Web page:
Trendspotter: Consumer Reports Report Card Opening the Floodgates?

September 15, 2010

If public scorecards are to be fair and to have the desired impact on consumers, they should be applied only to groups of physicians - a strategy that will become more effective as more and more doctors join larger groups. This will reduce the fear factor among doctors, and consumers can also be converted if they’re given financial incentives to choose doctors in higher-quality groups.

Physicians have long opposed the publication of "report cards" on their clinical performance - especially when it’s based on claims data, which is often outdated and erroneous. But Consumer Reports’ publication of performance data on groups of cardiothoracic surgeons promises to open a new era of accountability for physicians.

The report card on coronary artery bypass graft procedures uses risk-adjusted data from a database compiled by the Society of Thoracic Surgeons (STS) over the past 21 years. None of the data pertain to individual surgeons, and participation in the report card is voluntary. Even so, the willingness of 20 percent of the surgical groups and programs that contribute to the STS registry to be publicly profiled is regarded as something of a breakthrough.

In an article in The New England Journal of Medicine, Timothy G. Ferris and David F. Torchiana applaud the decision by 221 U.S. cardiac surgery programs to make their data public, calling it "a watershed event in health care accountability." There are two reasons why the cardiac surgery groups were willing to release the information, the coauthors note: First, "policymakers, health care purchasers, and patient-advocacy groups" have been putting pressure on physicians for years to submit to public profiling. Second, STS and Consumer Reports present the data in a scientifically valid manner.

Using 11 performance measures endorsed by the National Quality Forum, the scorecard gives the cardiac surgery programs one, two, or three stars, depending on whether they’re below average, average, or above average. The performance thresholds are designed to ensure there is a 99 percent probability that the programs actually fall into one of these categories. In addition, there are star ratings and actual performance scores (on a scale from 0 to 100) in four subcategories. These include 30-day survival (e.g., patients have a 98 percent chance of surviving at least 30 days and being discharged from the hospital), complications, use of appropriate medications, and surgical technique.

The publication of this data raises the question of how consumers will use it. Only a small percentage of consumers look at existing report cards, and even fewer base their choices of providers on them. While the reasons are complex, they include lack of awareness, low health literacy, distrust of the data, patients’ reliance on physicians to make referral decisions for them, and limited choices, such as the availability of only one cardiac surgery program in a particular area. In addition, a patient who needs an emergent procedure may not have the time or the ability to consult a report on local physicians or groups.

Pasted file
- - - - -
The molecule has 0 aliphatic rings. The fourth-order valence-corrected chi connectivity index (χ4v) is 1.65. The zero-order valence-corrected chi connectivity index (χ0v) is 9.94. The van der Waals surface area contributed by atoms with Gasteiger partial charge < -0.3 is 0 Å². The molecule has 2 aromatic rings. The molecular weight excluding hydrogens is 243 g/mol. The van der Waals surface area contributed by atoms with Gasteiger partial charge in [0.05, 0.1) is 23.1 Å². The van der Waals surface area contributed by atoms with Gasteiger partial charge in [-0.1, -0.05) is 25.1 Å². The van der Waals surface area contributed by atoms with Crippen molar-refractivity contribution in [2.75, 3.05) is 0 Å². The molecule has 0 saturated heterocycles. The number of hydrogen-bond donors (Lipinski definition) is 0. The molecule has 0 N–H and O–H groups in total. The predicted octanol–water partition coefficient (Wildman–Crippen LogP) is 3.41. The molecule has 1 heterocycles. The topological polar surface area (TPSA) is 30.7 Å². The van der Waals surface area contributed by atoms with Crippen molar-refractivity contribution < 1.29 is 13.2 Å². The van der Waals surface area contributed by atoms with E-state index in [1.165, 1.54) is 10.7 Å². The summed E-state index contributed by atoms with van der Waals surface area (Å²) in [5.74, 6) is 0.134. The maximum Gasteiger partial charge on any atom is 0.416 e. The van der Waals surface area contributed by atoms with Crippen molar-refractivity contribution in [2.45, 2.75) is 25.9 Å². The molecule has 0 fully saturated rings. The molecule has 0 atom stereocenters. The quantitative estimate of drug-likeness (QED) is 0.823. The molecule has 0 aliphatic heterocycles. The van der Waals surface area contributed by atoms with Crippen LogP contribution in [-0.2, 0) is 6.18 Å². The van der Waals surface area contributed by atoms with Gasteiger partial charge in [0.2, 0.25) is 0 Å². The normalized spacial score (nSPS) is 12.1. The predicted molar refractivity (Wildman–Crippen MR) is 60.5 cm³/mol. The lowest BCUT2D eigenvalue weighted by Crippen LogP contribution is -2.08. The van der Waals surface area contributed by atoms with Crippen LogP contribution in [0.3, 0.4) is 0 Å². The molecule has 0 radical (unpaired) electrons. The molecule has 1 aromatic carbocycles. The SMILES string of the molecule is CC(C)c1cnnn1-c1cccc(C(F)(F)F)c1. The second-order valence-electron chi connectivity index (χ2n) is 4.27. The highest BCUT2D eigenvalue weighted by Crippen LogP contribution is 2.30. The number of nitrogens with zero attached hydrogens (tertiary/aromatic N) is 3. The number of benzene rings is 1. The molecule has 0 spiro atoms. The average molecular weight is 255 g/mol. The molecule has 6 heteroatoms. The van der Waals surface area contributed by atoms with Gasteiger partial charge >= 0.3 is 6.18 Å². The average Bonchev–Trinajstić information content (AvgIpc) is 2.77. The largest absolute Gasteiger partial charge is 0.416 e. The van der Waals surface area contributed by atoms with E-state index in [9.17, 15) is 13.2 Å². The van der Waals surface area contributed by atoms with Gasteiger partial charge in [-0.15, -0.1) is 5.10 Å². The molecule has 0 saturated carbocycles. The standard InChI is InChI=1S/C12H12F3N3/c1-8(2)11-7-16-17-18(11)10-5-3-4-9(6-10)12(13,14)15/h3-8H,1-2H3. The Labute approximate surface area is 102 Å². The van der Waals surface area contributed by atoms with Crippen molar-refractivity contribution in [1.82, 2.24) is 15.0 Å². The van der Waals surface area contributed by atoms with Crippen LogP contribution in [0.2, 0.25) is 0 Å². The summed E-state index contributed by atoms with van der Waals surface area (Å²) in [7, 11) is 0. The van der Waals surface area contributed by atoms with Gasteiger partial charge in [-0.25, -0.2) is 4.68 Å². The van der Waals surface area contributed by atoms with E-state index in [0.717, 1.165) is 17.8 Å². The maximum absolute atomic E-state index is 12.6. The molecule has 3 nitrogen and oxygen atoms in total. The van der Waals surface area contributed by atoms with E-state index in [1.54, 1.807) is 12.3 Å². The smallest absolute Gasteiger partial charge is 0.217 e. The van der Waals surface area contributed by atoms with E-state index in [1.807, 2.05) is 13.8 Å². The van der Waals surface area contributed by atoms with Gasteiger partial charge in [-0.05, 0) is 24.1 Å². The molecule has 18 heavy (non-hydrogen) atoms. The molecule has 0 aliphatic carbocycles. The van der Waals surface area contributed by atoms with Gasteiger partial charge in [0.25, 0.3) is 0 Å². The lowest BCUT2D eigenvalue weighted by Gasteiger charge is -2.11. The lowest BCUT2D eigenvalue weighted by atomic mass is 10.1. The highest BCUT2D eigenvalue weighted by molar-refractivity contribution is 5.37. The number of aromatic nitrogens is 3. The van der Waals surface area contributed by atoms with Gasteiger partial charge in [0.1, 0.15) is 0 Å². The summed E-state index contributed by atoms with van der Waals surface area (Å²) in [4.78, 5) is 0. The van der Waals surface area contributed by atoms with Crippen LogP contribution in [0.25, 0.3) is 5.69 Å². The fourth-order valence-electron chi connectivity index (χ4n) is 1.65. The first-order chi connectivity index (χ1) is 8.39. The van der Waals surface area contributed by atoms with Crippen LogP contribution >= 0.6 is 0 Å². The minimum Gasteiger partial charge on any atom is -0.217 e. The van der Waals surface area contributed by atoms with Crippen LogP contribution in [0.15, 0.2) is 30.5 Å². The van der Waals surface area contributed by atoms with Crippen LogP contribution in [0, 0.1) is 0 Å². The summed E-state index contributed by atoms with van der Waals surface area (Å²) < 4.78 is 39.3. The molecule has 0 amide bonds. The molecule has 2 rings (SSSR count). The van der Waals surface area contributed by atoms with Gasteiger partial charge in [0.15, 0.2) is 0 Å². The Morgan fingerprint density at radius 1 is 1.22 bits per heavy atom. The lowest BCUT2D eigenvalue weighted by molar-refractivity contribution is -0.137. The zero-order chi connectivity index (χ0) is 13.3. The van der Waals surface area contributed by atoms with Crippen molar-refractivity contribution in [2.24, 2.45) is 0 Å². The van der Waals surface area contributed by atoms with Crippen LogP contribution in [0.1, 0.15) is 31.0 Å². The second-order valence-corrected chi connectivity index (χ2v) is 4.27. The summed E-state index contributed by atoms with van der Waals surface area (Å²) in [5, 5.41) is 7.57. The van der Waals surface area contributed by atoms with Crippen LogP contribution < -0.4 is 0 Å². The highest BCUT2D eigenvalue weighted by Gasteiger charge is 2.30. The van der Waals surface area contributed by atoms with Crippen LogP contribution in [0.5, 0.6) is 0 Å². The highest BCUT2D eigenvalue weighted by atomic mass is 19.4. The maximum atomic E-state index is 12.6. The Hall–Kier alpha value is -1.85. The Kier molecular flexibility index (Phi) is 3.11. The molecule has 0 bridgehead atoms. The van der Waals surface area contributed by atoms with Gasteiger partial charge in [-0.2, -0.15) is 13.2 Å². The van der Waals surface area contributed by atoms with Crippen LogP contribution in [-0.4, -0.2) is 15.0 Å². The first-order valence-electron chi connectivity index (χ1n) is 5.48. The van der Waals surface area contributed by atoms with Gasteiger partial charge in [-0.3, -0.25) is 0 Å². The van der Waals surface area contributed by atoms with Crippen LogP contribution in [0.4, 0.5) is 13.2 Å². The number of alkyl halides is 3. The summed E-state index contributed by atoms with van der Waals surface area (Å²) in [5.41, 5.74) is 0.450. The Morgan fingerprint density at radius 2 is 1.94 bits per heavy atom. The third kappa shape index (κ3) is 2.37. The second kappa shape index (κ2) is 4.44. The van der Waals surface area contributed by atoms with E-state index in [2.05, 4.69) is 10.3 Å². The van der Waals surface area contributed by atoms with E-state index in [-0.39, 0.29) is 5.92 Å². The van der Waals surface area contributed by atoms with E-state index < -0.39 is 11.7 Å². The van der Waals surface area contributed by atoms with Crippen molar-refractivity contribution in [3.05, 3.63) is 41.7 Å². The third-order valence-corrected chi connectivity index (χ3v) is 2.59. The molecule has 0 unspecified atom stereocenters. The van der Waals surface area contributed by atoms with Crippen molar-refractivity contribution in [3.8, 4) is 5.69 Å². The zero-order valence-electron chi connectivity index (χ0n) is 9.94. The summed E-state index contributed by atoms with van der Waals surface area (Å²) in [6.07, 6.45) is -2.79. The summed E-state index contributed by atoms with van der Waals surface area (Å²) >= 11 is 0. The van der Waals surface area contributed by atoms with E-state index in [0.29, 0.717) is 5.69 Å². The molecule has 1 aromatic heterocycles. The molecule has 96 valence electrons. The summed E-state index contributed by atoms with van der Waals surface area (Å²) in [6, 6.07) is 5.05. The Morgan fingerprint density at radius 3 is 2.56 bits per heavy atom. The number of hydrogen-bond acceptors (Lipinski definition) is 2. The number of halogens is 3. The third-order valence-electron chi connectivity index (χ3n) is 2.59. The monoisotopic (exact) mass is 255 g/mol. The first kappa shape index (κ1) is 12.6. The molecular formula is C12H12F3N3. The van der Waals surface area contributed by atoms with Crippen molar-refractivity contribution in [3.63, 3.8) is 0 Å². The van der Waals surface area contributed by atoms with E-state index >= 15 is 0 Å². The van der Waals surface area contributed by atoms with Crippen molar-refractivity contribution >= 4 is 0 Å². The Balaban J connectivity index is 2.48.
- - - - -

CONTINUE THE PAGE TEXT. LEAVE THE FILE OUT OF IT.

In cases where patients do have the time and the inclination, they might prefer information on individual surgeons to data on a group or program. But the publication of report cards on cardiothoracic surgeons in New York State does not support that thesis. A 2006 study showed that while CABG mortality rates were lower in top-rated cardiac surgery programs, they did not gain market share as a result of the report cards. Other studies suggest that some surgeons have avoided sicker patients or members of racial minorities to raise their ratings.

Report cards on primary-care physicians can also be misleading because of poor data and inadequate sample sizes. And, like the New York report cards on cardiothoracic surgeons, they might have unanticipated adverse consequences. For example, when one Michigan plan profiled primary-care doctors, some excellent doctors received low overall ratings because they might not have provided (or documented that they’d provided) smoking cessation counseling. A couple of physicians also told me that they feared some of their colleagues wouldavoid noncompliant patients to raise their scores.

If public scorecards are to be fair and to have the desired impact on consumers, they should be applied only to groups of physicians - a strategy that will become more effective as more and more doctors join larger groups. This will reduce the fear factor among doctors, and consumers can also be converted if they’re given financial incentives to choose doctors in higher-quality groups.

In addition, report cards should be based only on risk-adjusted clinical data culled from EHRs. Again, this will be more realistic when a majority of physicians have EHRs.

Groups should be required to submit the performance data. Eighty percent of the STS registry contributors did not participate in the CABG report card, and it’s likely that many of them are lower-performing groups. The public would be better served - and quality would improve - if consumers knew which groups those are.

Finally, the report cards must contain information that is simple enough for most consumers to understand, yet specific enough to be meaningful to them. This is an area where much more research is needed - as a glance at CMS’ Hospital Compare and other public report cards clearly indicates. Here Consumer Reports is the expert, and the kind of performance data contained in its report card on cardiothoracic surgeons looks like a winner.